Peptidoglycans in the gut: An unexplored area

30-09-2019 | |
Photo: DSM
Photo: DSM

Since feed represents the largest single cost item for livestock and poultry production, the animal production sector is constantly seeking to develop solutions to optimise feed efficiency. Optimal gastrointestinal functionality improves nutrient utilisation and therefore feed efficiency.

The microbiota in the intestine plays a vital role in animal health and performance. The interaction of the living microbiome on gut functionality has been thoroughly researched and is becoming better understood. However, the role of bacterial cell debris in the microbiota is still an unexplored area. A large amount of all bacterial content in the gut microbiota are dead bacteria or bacterial cell debris. This bacterial cell debris is naturally produced when bacteria in the microbiota die or multiply. Peptidoglycans (PGN) are the structural part of the cell walls in both gram+ and gram- bacteria. PGN fragments present in bacterial cell debris can hinder nutrient digestion and absorption and thereby broiler performance when interacting with intestinal cells.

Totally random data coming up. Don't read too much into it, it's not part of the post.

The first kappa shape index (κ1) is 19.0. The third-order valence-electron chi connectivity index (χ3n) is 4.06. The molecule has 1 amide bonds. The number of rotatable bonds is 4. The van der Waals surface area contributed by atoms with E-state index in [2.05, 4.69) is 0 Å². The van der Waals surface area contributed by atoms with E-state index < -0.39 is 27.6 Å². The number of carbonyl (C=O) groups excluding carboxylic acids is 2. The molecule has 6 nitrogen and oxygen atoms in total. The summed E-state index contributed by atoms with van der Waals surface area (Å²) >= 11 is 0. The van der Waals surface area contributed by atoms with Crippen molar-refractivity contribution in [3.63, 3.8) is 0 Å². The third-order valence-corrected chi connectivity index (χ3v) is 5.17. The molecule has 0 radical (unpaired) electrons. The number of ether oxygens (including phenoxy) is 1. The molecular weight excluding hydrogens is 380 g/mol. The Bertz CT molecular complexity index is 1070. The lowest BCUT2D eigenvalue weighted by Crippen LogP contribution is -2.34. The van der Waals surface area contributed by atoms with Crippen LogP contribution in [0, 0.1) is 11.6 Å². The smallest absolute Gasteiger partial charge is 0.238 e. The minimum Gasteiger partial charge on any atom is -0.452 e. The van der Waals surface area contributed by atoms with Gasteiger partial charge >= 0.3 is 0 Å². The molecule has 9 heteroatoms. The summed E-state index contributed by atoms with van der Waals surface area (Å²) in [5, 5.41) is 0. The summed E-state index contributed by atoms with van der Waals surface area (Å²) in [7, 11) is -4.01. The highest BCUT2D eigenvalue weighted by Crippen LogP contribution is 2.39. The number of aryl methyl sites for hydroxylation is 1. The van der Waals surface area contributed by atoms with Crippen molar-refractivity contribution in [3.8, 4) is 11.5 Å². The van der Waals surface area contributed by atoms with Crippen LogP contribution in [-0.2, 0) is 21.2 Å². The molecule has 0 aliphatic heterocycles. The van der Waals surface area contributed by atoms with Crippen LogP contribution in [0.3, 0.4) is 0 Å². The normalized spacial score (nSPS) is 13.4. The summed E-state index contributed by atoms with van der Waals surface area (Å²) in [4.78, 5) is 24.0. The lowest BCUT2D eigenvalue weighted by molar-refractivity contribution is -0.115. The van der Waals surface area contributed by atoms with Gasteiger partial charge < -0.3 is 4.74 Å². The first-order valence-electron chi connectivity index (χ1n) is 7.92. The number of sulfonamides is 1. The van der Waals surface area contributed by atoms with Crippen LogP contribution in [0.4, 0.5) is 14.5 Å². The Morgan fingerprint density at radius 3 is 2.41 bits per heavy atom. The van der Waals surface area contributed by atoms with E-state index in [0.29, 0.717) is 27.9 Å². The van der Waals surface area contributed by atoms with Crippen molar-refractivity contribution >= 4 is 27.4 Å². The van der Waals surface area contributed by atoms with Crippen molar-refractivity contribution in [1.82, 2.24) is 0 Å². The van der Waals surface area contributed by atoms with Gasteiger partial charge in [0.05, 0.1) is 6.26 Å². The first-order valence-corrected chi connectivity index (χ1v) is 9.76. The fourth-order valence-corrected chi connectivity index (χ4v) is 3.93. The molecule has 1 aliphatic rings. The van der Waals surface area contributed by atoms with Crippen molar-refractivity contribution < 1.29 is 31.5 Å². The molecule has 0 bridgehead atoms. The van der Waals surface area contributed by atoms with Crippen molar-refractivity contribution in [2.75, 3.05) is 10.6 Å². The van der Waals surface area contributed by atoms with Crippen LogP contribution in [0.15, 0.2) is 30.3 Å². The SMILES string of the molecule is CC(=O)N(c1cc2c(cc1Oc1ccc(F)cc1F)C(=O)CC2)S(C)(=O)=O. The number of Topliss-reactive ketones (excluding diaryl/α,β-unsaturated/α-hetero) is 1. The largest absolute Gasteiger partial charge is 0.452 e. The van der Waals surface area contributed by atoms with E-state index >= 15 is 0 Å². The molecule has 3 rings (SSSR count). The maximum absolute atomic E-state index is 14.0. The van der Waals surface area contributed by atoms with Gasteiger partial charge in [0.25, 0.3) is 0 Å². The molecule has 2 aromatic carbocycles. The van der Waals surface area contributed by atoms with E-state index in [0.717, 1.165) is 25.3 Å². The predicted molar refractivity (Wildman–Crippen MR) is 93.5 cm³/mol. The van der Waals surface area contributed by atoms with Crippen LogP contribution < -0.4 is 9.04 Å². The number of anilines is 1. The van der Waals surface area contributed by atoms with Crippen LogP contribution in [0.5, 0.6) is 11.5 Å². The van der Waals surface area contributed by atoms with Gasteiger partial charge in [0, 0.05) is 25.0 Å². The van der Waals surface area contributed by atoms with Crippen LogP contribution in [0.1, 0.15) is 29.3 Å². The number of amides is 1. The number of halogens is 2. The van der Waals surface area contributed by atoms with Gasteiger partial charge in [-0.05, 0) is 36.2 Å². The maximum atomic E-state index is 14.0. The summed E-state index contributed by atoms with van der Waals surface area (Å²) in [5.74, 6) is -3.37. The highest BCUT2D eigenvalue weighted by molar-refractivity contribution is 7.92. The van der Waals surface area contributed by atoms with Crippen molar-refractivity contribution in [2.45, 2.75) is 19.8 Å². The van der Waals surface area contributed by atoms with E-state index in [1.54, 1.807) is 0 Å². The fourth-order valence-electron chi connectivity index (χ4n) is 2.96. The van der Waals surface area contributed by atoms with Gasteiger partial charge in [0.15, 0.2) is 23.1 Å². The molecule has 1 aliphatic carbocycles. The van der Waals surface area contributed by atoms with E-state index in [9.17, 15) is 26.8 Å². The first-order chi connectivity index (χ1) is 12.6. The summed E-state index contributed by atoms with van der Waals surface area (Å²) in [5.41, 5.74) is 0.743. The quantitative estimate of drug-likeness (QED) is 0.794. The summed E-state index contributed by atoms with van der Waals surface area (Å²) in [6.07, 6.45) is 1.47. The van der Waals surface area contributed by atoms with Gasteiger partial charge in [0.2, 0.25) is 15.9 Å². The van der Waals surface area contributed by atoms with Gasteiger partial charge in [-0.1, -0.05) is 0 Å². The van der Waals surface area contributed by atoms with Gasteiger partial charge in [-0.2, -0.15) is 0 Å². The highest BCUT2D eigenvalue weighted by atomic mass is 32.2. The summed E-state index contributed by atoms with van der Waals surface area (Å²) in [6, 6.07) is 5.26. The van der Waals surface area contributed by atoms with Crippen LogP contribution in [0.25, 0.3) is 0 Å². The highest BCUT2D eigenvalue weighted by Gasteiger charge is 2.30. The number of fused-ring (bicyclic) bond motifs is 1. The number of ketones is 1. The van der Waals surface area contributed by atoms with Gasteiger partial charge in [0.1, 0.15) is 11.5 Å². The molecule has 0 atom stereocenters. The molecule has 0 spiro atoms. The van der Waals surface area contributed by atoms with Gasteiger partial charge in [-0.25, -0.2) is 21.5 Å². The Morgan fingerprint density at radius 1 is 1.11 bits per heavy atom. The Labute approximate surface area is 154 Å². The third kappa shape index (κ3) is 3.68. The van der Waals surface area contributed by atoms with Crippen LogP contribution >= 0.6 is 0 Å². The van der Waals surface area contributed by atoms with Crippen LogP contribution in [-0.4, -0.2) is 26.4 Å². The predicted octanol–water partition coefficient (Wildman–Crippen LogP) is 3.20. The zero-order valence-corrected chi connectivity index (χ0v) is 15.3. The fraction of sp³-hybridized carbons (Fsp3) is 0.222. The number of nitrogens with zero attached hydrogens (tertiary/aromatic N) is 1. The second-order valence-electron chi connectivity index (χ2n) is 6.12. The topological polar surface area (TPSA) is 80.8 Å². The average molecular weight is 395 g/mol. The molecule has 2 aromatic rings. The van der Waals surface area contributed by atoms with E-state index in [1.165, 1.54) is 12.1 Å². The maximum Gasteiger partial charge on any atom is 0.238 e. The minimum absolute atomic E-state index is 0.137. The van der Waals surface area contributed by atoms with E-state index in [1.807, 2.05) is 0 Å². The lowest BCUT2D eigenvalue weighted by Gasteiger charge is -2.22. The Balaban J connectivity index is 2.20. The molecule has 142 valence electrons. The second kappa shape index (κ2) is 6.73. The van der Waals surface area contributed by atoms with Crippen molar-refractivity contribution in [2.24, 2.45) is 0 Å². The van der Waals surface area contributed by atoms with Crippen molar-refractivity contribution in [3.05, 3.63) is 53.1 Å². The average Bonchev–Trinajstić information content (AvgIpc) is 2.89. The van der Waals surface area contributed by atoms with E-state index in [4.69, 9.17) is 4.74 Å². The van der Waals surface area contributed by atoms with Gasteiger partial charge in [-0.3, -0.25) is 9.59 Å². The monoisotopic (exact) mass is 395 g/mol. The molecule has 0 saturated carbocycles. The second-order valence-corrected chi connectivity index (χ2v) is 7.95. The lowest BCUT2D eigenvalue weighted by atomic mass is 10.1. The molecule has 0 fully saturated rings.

Unlocking the hidden potential

Balancius, a novel microbial muramidase developed by the DSM – Novozymes Alliance, breaks down PGN in bacterial cell debris, without disturbing the active bacterial population. This reduces the amount of bacterial cell debris in the gut, thus improving nutrient absorption and ultimately broiler performance. Several studies have shown that the addition of Balancius to broiler diets improves feed conversion ratio compared to broilers fed with non-supplemented diets. Balancius unlocks a hidden potential in gastrointestinal functionality and thereby improves savings for poultry producers.

Figure 1 – Efficacy evaluation of dietary addition of Balancius in a 35 day broiler study.

Peptidoglycans in the gut: An unexplored area

Reducing feed conversion ratio also contributes to reducing the ecological footprint. If Balancius would be used in all broiler diets globally, a potential of 9 million tonnes of greenhouse gas emissions would be saved, which equals the emission of 3.7 million cars. Supporting the digestion of PGN from dead bacteria in the gastrointestinal tract of broiler chickens is key in maintaining the required balance in gastrointestinal functionality; as well as ensuring optimal feed efficiency, animal health and performance.

Author: Irene Eising, DSM Technical Expert Gastrointestinal Functionality

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